Justice Scalia's illustration of the canon in his book "A Matter of Interpretation" is roughly as follows. A sign that says, "No children under 12 admitted" can be interpreted to entail that people over 12 are admitted, or at least qualify for admission on the basis of age.
A sensible rule for cases in which it works, but in general this canon is sketchy beyond belief. It's an incredibly "loose" canon, in the sense that it can be used to justify almost anything. It is not surprising, therefore, that Justice Scalia, who is generally skeptical of canons of statutory construction, likes this one. It allows him to exercise his willfulness while pretending to be faithful to the text.
To illustrate, take this text, from a sign at the entrance to the Case Law Library's computer lab:
DO NOT REMOVE CHAIRS FROM THE LABUsing the canon of Expressio Unius, we can determine that one may remove the computers from the lab; or that one can remove chairs from the other computer lab.
Most judges, of course, would reason that the authority who put up the sign could not possibly have meant these things, and would not make this determination. But to textualists like Justice Scalia, or Chief Judge Frank Easterbrook of the Seventh Circuit, intent is not a relevant consideration, unless it can be disguised as something else.
Which brings me to another point about Expressio Unius - it involves reasoning about intent. To reach a conclusion that something that is not explicit in the text should be read into the text, one invokes Expressio Unius to reason that the person producing the text surely intended it to be in the text. It's an instance of the dog-not-barking type of reasoning that judges are rightly skeptical about, and it ought to be treated as such.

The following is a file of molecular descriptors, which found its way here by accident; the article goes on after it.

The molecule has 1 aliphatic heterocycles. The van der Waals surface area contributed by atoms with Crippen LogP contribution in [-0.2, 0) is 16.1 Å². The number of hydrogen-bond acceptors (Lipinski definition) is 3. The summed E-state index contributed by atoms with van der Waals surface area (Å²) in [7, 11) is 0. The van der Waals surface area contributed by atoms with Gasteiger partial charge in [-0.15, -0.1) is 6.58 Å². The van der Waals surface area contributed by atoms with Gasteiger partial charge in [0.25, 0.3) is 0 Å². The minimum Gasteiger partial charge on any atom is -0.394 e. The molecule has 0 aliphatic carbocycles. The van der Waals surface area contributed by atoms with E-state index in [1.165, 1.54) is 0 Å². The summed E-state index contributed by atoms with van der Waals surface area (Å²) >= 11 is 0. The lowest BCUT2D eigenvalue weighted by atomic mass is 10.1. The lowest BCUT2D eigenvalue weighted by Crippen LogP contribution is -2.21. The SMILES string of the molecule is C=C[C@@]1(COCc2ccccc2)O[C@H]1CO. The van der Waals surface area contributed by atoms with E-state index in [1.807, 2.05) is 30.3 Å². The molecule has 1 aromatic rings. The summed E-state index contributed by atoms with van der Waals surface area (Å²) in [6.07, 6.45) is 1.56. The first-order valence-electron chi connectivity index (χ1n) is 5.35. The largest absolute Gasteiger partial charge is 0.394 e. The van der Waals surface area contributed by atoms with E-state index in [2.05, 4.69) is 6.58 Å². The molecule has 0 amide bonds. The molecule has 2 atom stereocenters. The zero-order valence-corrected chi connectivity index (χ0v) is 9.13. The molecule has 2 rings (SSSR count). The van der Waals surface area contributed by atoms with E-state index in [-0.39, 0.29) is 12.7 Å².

Why is Expressio Unius such a loose canon? My answer is focus structure, a topic I admit I know little about. Focus is used to highlight the part of an utterance which one wishes to contrast with unexpressed alternatives. For example, if I say "Do not remove CHAIRS from the lab," I'm implicitly authorizing the removal of items that contrast with chairs, but not implying anything about the removal of chairs from other labs.
The problem with laws and focus is that they're written down. In spoken English, the way to mark focus is stress and intonation, but these things are not recorded in written English.